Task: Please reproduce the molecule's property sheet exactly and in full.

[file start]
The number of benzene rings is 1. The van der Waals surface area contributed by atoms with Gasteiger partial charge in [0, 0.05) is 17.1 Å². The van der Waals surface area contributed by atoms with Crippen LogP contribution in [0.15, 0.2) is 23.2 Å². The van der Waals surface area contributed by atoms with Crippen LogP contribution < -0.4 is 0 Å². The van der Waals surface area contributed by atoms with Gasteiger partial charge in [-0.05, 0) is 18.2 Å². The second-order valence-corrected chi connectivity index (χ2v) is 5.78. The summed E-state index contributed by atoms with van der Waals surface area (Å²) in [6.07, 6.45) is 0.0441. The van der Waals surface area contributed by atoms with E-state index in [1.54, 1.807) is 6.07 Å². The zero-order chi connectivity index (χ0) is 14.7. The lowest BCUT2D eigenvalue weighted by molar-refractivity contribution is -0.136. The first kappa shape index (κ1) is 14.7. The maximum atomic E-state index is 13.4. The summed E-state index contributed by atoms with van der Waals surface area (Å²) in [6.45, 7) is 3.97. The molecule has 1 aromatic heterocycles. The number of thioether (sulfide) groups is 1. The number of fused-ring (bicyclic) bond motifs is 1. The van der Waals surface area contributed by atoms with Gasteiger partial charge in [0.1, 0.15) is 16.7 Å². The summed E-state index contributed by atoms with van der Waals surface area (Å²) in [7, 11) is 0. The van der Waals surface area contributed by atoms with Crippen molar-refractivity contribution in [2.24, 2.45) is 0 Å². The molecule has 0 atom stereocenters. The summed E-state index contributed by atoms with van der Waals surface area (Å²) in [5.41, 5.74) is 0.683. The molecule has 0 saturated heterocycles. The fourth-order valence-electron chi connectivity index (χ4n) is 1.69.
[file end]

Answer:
The number of benzene rings is 1. The van der Waals surface area contributed by atoms with Gasteiger partial charge in [0, 0.05) is 17.1 Å². The van der Waals surface area contributed by atoms with Crippen LogP contribution in [0.15, 0.2) is 23.2 Å². The van der Waals surface area contributed by atoms with Crippen LogP contribution < -0.4 is 0 Å². The van der Waals surface area contributed by atoms with Gasteiger partial charge in [-0.05, 0) is 18.2 Å². The second-order valence-corrected chi connectivity index (χ2v) is 5.78. The summed E-state index contributed by atoms with van der Waals surface area (Å²) in [6.07, 6.45) is 0.0441. The van der Waals surface area contributed by atoms with E-state index in [1.54, 1.807) is 6.07 Å². The zero-order chi connectivity index (χ0) is 14.7. The lowest BCUT2D eigenvalue weighted by molar-refractivity contribution is -0.136. The first kappa shape index (κ1) is 14.7. The maximum atomic E-state index is 13.4. The summed E-state index contributed by atoms with van der Waals surface area (Å²) in [6.45, 7) is 3.97. The molecule has 1 aromatic heterocycles. The number of thioether (sulfide) groups is 1. The number of fused-ring (bicyclic) bond motifs is 1. The van der Waals surface area contributed by atoms with Gasteiger partial charge in [0.1, 0.15) is 16.7 Å². The summed E-state index contributed by atoms with van der Waals surface area (Å²) in [7, 11) is 0. The van der Waals surface area contributed by atoms with Crippen molar-refractivity contribution in [2.24, 2.45) is 0 Å². The molecule has 0 atom stereocenters. The summed E-state index contributed by atoms with van der Waals surface area (Å²) in [5.41, 5.74) is 0.683. The molecule has 0 saturated heterocycles. The fourth-order valence-electron chi connectivity index (χ4n) is 1.69.